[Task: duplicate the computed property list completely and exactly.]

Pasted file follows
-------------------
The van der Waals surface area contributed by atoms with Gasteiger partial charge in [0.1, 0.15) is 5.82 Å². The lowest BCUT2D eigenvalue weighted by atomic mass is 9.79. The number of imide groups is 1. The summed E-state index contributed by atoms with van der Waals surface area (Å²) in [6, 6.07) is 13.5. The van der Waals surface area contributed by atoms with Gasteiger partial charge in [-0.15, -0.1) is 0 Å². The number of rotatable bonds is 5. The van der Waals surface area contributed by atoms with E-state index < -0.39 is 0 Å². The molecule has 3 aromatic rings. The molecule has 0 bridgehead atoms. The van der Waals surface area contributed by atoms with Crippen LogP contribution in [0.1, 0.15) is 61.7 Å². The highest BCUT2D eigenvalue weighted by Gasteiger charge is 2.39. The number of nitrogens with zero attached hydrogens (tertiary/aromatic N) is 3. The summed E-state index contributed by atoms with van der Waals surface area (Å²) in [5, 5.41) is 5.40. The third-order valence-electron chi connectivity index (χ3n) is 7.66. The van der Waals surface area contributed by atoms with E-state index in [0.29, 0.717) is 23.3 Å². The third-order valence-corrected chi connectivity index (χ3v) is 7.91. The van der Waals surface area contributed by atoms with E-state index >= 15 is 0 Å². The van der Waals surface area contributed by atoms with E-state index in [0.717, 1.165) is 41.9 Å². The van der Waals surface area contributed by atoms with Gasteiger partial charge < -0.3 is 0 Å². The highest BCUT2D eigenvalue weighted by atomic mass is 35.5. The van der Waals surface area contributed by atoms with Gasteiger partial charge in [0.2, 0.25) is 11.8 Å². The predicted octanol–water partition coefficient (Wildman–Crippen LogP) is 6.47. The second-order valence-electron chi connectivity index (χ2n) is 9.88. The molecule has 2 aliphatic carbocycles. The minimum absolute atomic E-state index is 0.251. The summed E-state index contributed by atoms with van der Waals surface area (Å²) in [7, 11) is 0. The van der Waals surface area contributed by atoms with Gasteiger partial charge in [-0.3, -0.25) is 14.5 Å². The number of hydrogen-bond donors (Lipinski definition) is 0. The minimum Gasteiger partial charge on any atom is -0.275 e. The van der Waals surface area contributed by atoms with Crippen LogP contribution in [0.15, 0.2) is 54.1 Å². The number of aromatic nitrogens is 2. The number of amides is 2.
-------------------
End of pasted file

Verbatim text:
The van der Waals surface area contributed by atoms with Gasteiger partial charge in [0.1, 0.15) is 5.82 Å². The lowest BCUT2D eigenvalue weighted by atomic mass is 9.79. The number of imide groups is 1. The summed E-state index contributed by atoms with van der Waals surface area (Å²) in [6, 6.07) is 13.5. The van der Waals surface area contributed by atoms with Gasteiger partial charge in [-0.15, -0.1) is 0 Å². The number of rotatable bonds is 5. The van der Waals surface area contributed by atoms with E-state index < -0.39 is 0 Å². The molecule has 3 aromatic rings. The molecule has 0 bridgehead atoms. The van der Waals surface area contributed by atoms with Crippen LogP contribution in [0.1, 0.15) is 61.7 Å². The highest BCUT2D eigenvalue weighted by Gasteiger charge is 2.39. The number of nitrogens with zero attached hydrogens (tertiary/aromatic N) is 3. The summed E-state index contributed by atoms with van der Waals surface area (Å²) in [5, 5.41) is 5.40. The third-order valence-electron chi connectivity index (χ3n) is 7.66. The van der Waals surface area contributed by atoms with E-state index in [0.29, 0.717) is 23.3 Å². The third-order valence-corrected chi connectivity index (χ3v) is 7.91. The van der Waals surface area contributed by atoms with E-state index >= 15 is 0 Å². The van der Waals surface area contributed by atoms with E-state index in [0.717, 1.165) is 41.9 Å². The van der Waals surface area contributed by atoms with Gasteiger partial charge < -0.3 is 0 Å². The highest BCUT2D eigenvalue weighted by atomic mass is 35.5. The van der Waals surface area contributed by atoms with Gasteiger partial charge in [0.2, 0.25) is 11.8 Å². The predicted octanol–water partition coefficient (Wildman–Crippen LogP) is 6.47. The second-order valence-electron chi connectivity index (χ2n) is 9.88. The molecule has 2 aliphatic carbocycles. The minimum absolute atomic E-state index is 0.251. The summed E-state index contributed by atoms with van der Waals surface area (Å²) in [7, 11) is 0. The van der Waals surface area contributed by atoms with Gasteiger partial charge in [-0.3, -0.25) is 14.5 Å². The number of hydrogen-bond donors (Lipinski definition) is 0. The minimum Gasteiger partial charge on any atom is -0.275 e. The van der Waals surface area contributed by atoms with Crippen LogP contribution in [0.15, 0.2) is 54.1 Å². The number of aromatic nitrogens is 2. The number of amides is 2.